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Brush with History

How an Alaskan sailor contributed to Jewish statehood

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Jack Johnson and Ike Aronowitz Jack Johnson and Ike Aronowitz, captain of the Exodus, in Israel, February 2007

Jack Johnson was not looking to make history when he signed on as second mate with the ship Exodus back in 1947. Raised in Kodiak, Alaska, in a family of mariners, “Captain Jack” was simply looking for his next job. As it turned out, he found himself center stage when the ship, carrying more than 4,500 war refugees bound for Palestine, was attacked by the British navy. The Exodus made it to port at Haifa on July 18, but the refugees were denied entry and forced to return to detention camps in Europe. Their plight, widely publicized, ultimately helped shift world opinion in favor of the creation of a Jewish state. On the sixtieth anniversary of the ship’s fateful journey, Rebecca Sheir brings us Captain Jack’s story.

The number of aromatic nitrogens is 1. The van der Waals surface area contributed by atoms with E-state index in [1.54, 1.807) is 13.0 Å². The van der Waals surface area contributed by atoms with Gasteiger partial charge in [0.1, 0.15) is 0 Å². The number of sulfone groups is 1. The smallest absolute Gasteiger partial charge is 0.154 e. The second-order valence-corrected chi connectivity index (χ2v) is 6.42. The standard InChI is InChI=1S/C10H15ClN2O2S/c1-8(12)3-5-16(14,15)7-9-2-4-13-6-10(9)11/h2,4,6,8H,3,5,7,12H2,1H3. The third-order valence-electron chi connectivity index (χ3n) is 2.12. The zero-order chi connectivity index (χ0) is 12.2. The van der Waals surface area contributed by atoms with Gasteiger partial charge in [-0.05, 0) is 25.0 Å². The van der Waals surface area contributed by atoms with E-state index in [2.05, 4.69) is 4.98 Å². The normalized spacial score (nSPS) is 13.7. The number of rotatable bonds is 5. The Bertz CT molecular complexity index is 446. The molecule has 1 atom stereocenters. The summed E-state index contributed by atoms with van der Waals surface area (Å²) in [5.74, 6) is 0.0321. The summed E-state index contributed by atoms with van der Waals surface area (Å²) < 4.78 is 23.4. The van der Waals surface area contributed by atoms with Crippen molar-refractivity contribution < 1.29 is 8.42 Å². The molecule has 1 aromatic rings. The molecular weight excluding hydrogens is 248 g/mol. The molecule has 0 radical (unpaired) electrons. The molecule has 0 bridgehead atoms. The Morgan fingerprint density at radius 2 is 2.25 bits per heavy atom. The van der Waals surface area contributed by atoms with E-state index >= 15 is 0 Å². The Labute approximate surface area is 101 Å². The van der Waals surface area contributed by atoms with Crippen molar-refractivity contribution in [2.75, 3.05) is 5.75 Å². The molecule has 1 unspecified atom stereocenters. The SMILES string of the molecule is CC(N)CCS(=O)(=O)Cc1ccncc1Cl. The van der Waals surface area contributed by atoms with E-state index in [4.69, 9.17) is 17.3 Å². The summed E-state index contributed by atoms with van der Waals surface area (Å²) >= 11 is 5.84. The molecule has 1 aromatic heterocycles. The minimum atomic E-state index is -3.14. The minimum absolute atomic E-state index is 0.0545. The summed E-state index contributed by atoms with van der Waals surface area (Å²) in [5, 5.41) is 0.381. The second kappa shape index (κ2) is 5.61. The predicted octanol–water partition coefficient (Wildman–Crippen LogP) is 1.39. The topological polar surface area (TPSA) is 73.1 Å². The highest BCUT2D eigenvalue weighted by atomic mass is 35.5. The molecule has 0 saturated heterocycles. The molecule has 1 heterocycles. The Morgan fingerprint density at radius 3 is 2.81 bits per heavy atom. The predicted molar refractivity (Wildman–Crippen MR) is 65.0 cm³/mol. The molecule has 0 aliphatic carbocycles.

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Brush with History

How an Alaskan sailor contributed to Jewish statehood

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